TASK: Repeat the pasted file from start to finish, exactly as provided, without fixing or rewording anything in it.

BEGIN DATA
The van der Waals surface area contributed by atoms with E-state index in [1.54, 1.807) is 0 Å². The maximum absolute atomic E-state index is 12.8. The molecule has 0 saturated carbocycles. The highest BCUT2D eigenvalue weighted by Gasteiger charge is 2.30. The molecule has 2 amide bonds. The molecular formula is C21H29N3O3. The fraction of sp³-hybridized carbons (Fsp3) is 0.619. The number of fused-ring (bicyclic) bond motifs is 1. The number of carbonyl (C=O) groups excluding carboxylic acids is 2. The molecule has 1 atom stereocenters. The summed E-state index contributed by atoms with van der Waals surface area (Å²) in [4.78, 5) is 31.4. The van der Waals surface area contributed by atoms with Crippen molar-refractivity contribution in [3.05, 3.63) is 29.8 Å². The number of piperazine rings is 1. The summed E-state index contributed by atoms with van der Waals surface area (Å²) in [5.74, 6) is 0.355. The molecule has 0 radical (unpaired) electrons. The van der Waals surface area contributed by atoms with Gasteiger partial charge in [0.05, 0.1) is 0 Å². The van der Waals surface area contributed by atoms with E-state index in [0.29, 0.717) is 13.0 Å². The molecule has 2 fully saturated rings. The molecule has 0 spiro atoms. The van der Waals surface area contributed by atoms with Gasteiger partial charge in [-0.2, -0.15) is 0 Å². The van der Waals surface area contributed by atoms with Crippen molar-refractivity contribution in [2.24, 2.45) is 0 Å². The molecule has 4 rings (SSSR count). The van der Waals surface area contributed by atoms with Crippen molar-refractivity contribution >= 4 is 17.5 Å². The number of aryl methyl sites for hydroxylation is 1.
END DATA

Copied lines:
The van der Waals surface area contributed by atoms with E-state index in [1.54, 1.807) is 0 Å². The maximum absolute atomic E-state index is 12.8. The molecule has 0 saturated carbocycles. The highest BCUT2D eigenvalue weighted by Gasteiger charge is 2.30. The molecule has 2 amide bonds. The molecular formula is C21H29N3O3. The fraction of sp³-hybridized carbons (Fsp3) is 0.619. The number of fused-ring (bicyclic) bond motifs is 1. The number of carbonyl (C=O) groups excluding carboxylic acids is 2. The molecule has 1 atom stereocenters. The summed E-state index contributed by atoms with van der Waals surface area (Å²) in [4.78, 5) is 31.4. The van der Waals surface area contributed by atoms with Crippen molar-refractivity contribution in [3.05, 3.63) is 29.8 Å². The number of piperazine rings is 1. The summed E-state index contributed by atoms with van der Waals surface area (Å²) in [5.74, 6) is 0.355. The molecule has 0 radical (unpaired) electrons. The van der Waals surface area contributed by atoms with Gasteiger partial charge in [0.05, 0.1) is 0 Å². The van der Waals surface area contributed by atoms with E-state index in [0.29, 0.717) is 13.0 Å². The molecule has 2 fully saturated rings. The molecule has 0 spiro atoms. The van der Waals surface area contributed by atoms with Gasteiger partial charge in [-0.2, -0.15) is 0 Å². The van der Waals surface area contributed by atoms with Crippen molar-refractivity contribution in [2.24, 2.45) is 0 Å². The molecule has 4 rings (SSSR count). The van der Waals surface area contributed by atoms with Crippen molar-refractivity contribution >= 4 is 17.5 Å². The number of aryl methyl sites for hydroxylation is 1.